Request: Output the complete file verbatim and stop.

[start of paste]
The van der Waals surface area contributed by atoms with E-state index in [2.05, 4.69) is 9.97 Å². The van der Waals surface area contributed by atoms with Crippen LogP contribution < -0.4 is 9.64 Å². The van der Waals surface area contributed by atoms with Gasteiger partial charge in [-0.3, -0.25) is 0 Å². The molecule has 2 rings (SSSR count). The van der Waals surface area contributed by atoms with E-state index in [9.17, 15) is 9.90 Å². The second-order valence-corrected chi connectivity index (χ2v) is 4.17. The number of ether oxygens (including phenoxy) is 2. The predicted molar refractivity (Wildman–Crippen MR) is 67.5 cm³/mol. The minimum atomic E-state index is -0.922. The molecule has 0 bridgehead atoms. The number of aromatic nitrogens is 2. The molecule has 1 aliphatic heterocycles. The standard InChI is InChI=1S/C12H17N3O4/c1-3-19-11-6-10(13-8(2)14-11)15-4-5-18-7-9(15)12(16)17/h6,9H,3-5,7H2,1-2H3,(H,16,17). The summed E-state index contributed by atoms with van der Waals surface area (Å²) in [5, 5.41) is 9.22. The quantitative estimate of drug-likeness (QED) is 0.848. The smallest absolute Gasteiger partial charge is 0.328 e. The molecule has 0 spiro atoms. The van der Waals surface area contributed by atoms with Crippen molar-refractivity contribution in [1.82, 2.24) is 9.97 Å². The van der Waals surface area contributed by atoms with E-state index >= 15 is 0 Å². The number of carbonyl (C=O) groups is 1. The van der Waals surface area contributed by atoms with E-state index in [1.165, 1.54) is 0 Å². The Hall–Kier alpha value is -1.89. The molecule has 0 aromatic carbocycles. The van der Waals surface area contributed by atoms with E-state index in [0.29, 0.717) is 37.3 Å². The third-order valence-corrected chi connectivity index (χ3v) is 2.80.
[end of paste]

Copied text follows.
The van der Waals surface area contributed by atoms with E-state index in [2.05, 4.69) is 9.97 Å². The van der Waals surface area contributed by atoms with Crippen LogP contribution < -0.4 is 9.64 Å². The van der Waals surface area contributed by atoms with Gasteiger partial charge in [-0.3, -0.25) is 0 Å². The molecule has 2 rings (SSSR count). The van der Waals surface area contributed by atoms with E-state index in [9.17, 15) is 9.90 Å². The second-order valence-corrected chi connectivity index (χ2v) is 4.17. The number of ether oxygens (including phenoxy) is 2. The predicted molar refractivity (Wildman–Crippen MR) is 67.5 cm³/mol. The minimum atomic E-state index is -0.922. The molecule has 0 bridgehead atoms. The number of aromatic nitrogens is 2. The molecule has 1 aliphatic heterocycles. The standard InChI is InChI=1S/C12H17N3O4/c1-3-19-11-6-10(13-8(2)14-11)15-4-5-18-7-9(15)12(16)17/h6,9H,3-5,7H2,1-2H3,(H,16,17). The summed E-state index contributed by atoms with van der Waals surface area (Å²) in [5, 5.41) is 9.22. The quantitative estimate of drug-likeness (QED) is 0.848. The smallest absolute Gasteiger partial charge is 0.328 e. The molecule has 0 spiro atoms. The van der Waals surface area contributed by atoms with Crippen molar-refractivity contribution in [1.82, 2.24) is 9.97 Å². The van der Waals surface area contributed by atoms with E-state index >= 15 is 0 Å². The number of carbonyl (C=O) groups is 1. The van der Waals surface area contributed by atoms with E-state index in [1.165, 1.54) is 0 Å². The Hall–Kier alpha value is -1.89. The molecule has 0 aromatic carbocycles. The van der Waals surface area contributed by atoms with E-state index in [0.29, 0.717) is 37.3 Å². The third-order valence-corrected chi connectivity index (χ3v) is 2.80.